Travel hassles could end with TSA redo
Even I have joined the scores of regular travelers who are avoiding trips because of past experiences.
We’ve waited in long lines at security, shed our shoes and coats to go barefoot through screening, been patted down — sometimes quite intrusively, lost our carefully packed toiletries to the Transportation Security Administration and been patronized, delayed and made to feel like criminals.
A 2010 survey by Consensus Research found that Americans would take two or three additional flights a year, if not for the hassles. Those additional flights would add nearly $85 billion in consumer spending and 900,000 jobs to the U.S. economy.
The same research found that most Americans find the current system to be embarrassing, inconsistent and stressful. There have been no successful terror attacks since 9/11, but the system is neither cost effective nor efficient.
Asking if that’s the best we can do for a country who put a man on the moon, the U.S. Travel Association put together a blue ribbon panel to learn if there’s a better way. The panel included former top officials from the TSA, representatives from the airlines, airports, and security technology sectors; plus leaders who represent destinations and other businesses that rely on a functional air travel system. To make sure the voice of the traveler was represented, the U.S. travel Association canvassed travelers through opinion surveys and on the website www.YourTravelVoice.org, More than 3,000 recommendations were collected, some of which are reflected in the final report.
What has resulted are goals and the processes for attaining them that will likely begin to be implemented this year.
In doing away with the one-size-fits-all approach to screening, the system will adopt custom security tailored to risk assessment, to develop a seamless operation without duplication among the Transportation Security Administration, private contractors, the Department of Transportation, the Department of Homeland Security, Customs and Border Protection and International Civil Aviation Organization.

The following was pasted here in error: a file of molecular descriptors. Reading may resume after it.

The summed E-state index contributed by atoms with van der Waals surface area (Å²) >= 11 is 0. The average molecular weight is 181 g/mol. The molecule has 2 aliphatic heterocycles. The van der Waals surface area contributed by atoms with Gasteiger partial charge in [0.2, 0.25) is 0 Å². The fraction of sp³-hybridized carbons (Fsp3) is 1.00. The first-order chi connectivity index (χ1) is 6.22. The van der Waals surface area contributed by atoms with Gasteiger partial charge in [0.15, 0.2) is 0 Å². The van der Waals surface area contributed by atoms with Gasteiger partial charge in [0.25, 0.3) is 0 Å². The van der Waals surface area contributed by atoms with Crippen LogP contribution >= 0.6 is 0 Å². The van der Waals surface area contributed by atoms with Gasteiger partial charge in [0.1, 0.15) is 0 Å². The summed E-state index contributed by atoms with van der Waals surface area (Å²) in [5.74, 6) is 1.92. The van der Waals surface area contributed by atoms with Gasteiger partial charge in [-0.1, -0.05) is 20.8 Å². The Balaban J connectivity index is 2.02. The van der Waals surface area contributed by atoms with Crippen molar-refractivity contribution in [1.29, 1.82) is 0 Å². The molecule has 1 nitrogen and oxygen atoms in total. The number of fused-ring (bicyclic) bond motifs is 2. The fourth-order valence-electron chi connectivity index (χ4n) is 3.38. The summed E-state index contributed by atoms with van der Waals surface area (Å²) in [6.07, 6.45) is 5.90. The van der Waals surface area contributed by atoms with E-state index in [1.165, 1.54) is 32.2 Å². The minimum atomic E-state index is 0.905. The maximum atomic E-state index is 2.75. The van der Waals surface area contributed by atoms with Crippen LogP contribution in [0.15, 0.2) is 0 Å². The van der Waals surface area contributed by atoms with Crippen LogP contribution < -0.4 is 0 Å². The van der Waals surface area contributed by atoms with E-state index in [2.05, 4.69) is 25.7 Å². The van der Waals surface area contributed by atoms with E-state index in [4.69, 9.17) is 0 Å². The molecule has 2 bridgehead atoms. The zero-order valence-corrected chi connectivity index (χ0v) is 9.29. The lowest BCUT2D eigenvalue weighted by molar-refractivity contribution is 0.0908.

Risk assessment will take the place of rules made as a reaction to real or perceived attacks. Hardened cockpit doors were put on planes in response to the 9/11 attacks and liquids were restricted after an aborted attack on a U.S. bound aircraft in August 2006. Deployment of Advanced Imaging Technology at checkpoints was done as a reaction to the Dec. 25, 2010 attempted airline bombing.
Implementation of a Trusted Traveler program will refocus resources on the highest risk passengers. The voluntary, government run program would give swift passage through security without the removal of shoes to those willing to provide more information about themselves, who pass a criminal history records check, and present a biometric fingerprint or iris for matching to a database. The traveler would walk through an explosives detection device and pass a behavior expert trained to recognize behavior outside the norm. He or she would then go to the flight boarding area.
It’s likely that a fee might be applied to implementation of a Trusted Traveler program but fees might also be waived for frequent travelers and those holding other documentation for similar programs.
The majority of travelers could be eligible for that program, freeing Transportation Security Agency personnel for other areas.
Other changes those who fly may soon see would be the Department of Transportation issuing regulations that would allow one checked bag as part of basic airfare, instead of leaving that decision up to individual airlines.
The fees imposed for checked bags have caused travelers to carry on and wear more items, which, in turn, creates a backup at security and aboard flights.
Other changes would put the entire security area at the airport under the control of the TSA. Because each airport is slightly different and the space is shared with TSA among the airport itself and airlines. Confusing and even contradictory policies have resulted.
Nonpartisan leadership of TSA is another change in the offing. It would create a job with a five-year term spanning different presidential elections and make the job — and its policies — less political.
Chief among the goals for developing a better way of passenger screening and airline security is seeking input about how to develop a risk assessment based program. Employing a true risk management strategy is not about adding layers of security, the panel found.
The one-size-fits-all approach has, instead, resulted in increases of more than 70 percent in TSA’s budget, which in some years was even greater than that of the FBI.
The report calls for the immediate reinstatement of the Aviation Security Advisory Committee to enhance public engagement in the process and for the Department of Homeland Security to develop mechanisms for the sharing of research, and evaluation of explosives detection technology.
The report proposes well-thought-out and ingenious solutions to what most will agree has become a problem of increasingly aggravating proportions.
Read it at www.ustravel.org/betterway.